Craig Hella Johnson, the music director of the Conspirare choir, once related an image to the orchestra. Imagine a line of tomatoes, evenly spaced apart, that stretches before you. Now imagine that you are on a pogo stick, and your mission is to land smack dab in the center of each tomato in the line. Off you go.
For me, this tomato and pogo stick image is one of the best ways to describe "vertical" playing. What I mean by vertical playing is that the musician places every single note "vertically" on a music score. In other words, each note is set exactly dead center of the beat or beat subdivision. Of course we can create this same sensation through the use of a metronome set to beat subdivisions, but many young students lack the ability to use the metronome in this manner effectively.
The pogo stick and tomato image works very well for these types of students. I ask them what would happen if they did not hit the tomatoes dead center, and I get such responses as, "I would squirt tomato juice all over myself," or "I would make a mess!" Yes, exactly so. And then when I ask the students to play the particular passage in question again as if they were on a pogo stick smacking the tomatoes dead center, I hear an entirely different result from my students. I hear very exact rhythmic placement.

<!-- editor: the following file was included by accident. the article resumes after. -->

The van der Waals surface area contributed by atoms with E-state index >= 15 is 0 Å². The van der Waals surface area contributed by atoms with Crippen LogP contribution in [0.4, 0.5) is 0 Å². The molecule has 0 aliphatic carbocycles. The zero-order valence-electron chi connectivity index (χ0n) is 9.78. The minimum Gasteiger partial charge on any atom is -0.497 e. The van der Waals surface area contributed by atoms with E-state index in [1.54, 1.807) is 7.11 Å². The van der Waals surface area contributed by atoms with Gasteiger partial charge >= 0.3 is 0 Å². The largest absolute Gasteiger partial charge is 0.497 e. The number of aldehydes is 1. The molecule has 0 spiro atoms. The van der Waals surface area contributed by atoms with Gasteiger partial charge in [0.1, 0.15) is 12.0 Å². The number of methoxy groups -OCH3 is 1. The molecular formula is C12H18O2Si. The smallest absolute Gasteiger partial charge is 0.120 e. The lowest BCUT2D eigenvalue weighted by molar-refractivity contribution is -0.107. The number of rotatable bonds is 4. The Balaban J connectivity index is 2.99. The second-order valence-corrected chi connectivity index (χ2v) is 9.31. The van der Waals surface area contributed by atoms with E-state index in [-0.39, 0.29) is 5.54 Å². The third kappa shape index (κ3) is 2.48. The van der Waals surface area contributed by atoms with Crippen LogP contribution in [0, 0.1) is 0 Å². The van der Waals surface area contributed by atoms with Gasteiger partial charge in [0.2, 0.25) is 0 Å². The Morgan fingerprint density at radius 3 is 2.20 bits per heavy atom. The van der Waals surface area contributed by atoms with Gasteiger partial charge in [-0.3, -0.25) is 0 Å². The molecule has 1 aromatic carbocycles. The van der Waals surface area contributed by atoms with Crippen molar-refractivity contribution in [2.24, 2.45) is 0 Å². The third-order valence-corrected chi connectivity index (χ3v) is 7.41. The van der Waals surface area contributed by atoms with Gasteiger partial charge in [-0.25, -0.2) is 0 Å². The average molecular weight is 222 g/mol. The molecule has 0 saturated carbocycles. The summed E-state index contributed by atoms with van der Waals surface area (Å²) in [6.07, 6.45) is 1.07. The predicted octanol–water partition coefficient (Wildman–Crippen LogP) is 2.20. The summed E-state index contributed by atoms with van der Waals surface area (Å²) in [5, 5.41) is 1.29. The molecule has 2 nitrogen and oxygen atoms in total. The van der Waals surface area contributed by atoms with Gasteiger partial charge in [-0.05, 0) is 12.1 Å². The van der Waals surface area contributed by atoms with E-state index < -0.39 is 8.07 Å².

I think of this vertical playing as a default position, which means that I strive for this sort of rhythmic precision and perfection in everything that I learn to play. However, I understand that there will be times when I or a conductor wish the illusion to be that I am playing more horizontally, in that I may be leaning forward in my tempo and rhythmic playing and weighting things perhaps a little differently rhythmically to create that horizontal illusion.
However, I find that most students seem to have this innate ability already, and the vertical precision is what is more difficult.
Next time your students play with a little less precision then you wish, give the smashing tomatoes image a try.
----- Paula -----
© 2016 by Paula E. Bird